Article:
We understand the adage “too many cooks spoil the broth” to mean that splitting a task in too many directions can be counterproductive. Certainly, having five people with equal authority directing a play or project is a prescription for trouble. Invariably, there will be disagreements and power plays which will sabotage the group’s efforts to reach the desired goal or achieve a given purpose. A friend of mine worked in a store with two managers as a teenager. One of her supervisors was all about quality and the other was all about quantity. Needless to say, their conflicting priorities only served to tear the store apart and lead to its closing down.
What does any of this have to do with living our faith in this society and reaching heaven? Actually, everything, for we must ask ourselves, “When it comes to our faith, how many cooks are in our kitchen?”
You Cannot Serve Two Masters
Scripture reminds us that we cannot serve two masters (Lk 16:13) and it further illustrates these as God and wealth. By wealth, we can understand not only the material but also all things earthly based. Make no mistake about it; God and this earth are two very different cooks, and they prepare very different meals.
God is the Master of eternal love, selfless devotion, and truth. While it might seem harsh to some, the earth has always been the realm of the devil, who is the master of the temporary, of hatred, and of deception.
It should be obvious that these two masters cannot be reconciled where truth has any place. There is clearly no middle ground between them given how absolutely contradictory they are. One either lives for eternal, selfless love and truth or; temporary, selfish, self-love and deception. These are the two masters and we choose one of them by the weight of our words, actions, beliefs, and causes. The world will hate you for choosing God as your guide ( Jn 17:14) and you have to accept that because pleasing God means everything and pleasing this world ultimately means nothing. Do you want to know which master you serve? Ask yourself which causes you champion, which labels you seek or avoid, and which values you personify. Who do you want to please, God or this society? Choose your master.
You Cannot Have Two Opposing Cooks and Meals
Imagine a vegetarian having a steak dinner or a diabetic munching on sugar cane. The image is so paradoxical as to be tragically humorous. The inherent message is that what matters is not what one calls oneself but what one feeds on. The vegetarian who eats steak is a hypocrite or a liar because he labels himself on thing but eats the exact opposite.
Our Lord’s meal promises eternal life and truth. This world’s meal is all about earthly pleasure and gains with little regard for truth. Christ gives us himself and expects us to give of ourselves to others. He sacrificed himself out of love for us and expects us to offer ourselves as instruments in the service of God and others.
We cannot hedge our bets with the meal we want our lives to represent. Unless we fully embrace and embody the meal that Christ offers us, we will in truth be accepting the default meal offered by this earth. Christ said that his food was to do God’s work and accomplish God’s will.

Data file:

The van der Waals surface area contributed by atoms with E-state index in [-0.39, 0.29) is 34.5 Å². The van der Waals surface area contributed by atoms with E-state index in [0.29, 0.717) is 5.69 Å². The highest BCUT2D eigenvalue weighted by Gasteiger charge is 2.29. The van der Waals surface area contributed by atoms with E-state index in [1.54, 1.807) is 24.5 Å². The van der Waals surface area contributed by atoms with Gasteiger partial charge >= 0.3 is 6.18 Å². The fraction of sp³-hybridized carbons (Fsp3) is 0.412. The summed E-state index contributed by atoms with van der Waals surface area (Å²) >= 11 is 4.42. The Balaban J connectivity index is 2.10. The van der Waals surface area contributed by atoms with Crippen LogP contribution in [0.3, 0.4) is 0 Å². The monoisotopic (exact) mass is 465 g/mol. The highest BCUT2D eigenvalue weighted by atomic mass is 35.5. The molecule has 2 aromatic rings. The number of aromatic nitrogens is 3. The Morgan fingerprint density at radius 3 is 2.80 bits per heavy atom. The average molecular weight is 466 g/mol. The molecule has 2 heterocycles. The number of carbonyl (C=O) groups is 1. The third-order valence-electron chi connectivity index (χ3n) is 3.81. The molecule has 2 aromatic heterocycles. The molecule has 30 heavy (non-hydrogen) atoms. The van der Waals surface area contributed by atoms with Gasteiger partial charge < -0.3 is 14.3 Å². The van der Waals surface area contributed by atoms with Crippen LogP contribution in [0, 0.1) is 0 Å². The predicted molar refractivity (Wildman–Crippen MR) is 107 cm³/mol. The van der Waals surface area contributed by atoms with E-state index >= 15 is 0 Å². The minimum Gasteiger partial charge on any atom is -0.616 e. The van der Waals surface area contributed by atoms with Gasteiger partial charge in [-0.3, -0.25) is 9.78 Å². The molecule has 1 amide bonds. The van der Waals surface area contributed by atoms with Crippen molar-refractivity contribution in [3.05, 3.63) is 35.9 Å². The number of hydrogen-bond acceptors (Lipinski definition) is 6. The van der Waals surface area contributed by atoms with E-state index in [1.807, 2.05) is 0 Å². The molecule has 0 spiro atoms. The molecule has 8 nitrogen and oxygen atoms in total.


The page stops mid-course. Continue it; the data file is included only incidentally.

The False Bridge
If indeed, the meal offered by Christ and that offered by this earth are so different, we might rightly ask ourselves how so many can so easily stroll between them. The answer is that these travels are built on the false bridge of rationalization. Rationalization has been powerfully defined as serving ourselves at the expense of truth. When we become so adept at serving ourselves that we can easily warp truth in our favor, we have become masters of rationalization.
In a way, the one who rationalizes is worse than the insolent rebel. The latter brazenly rejects truth, as Lucifer did. The former, however, pretend to have truth on his side. The latter disrespects truth openly by declaring to have a better version. The former, however, disrespects truth furtively by daring to distort truth itself.
The devil began by being the insolent rebel but has found his most effective cover by warping truth to make sin more comfortable. I would rather face an enemy in frontal fashion than deal with one who cleverly pretends to be my friend waiting for the moment to strike.
Rationalization is the false bridge between sin and acceptance of that sin. It is the currency of a society too adept at spending this false coin to care about truth. Pretending that sin is acceptable if so and so or shifting sin from objective truth to subjective taste is the crux of rationalization. Pretending what is true only creates more lies.
Choose Your Cook
So we see that we cannot serve God and this earth. We cannot pretend to follow Christ while pursuing the approval of this world. Seeking the praise of this world will never lead us to Calvary but, in fact, in the opposite direction. We must begin by choosing God as the cook of our meal, of our destiny. We must follow this up with the commitment to embrace and live that meal offered by Christ.
Obviously, we cannot embrace what this world offers without pushing off, to some degree, what God offers. If we are to truly serve and glorify God, to follow Christ, and to be The Almighty’s instruments in the service of God’s Will, we must serve only God as our master.
If we try to live for God and for this world, we will do neither, and we know what Scripture says about those who are lukewarm ( Rev 3:16). In fact, those who try this will end up serving the world more than God.
Ultimately, we must live in this world without becoming a part of this world. It is our mission, using our talents, to bring God to this world, and to serve those who need and want God’s touch in this world.
So choose God as your cook and His meals as your nourishment. Reject this world’s offerings as temporary, superficial, and false. Remember, you are what you eat.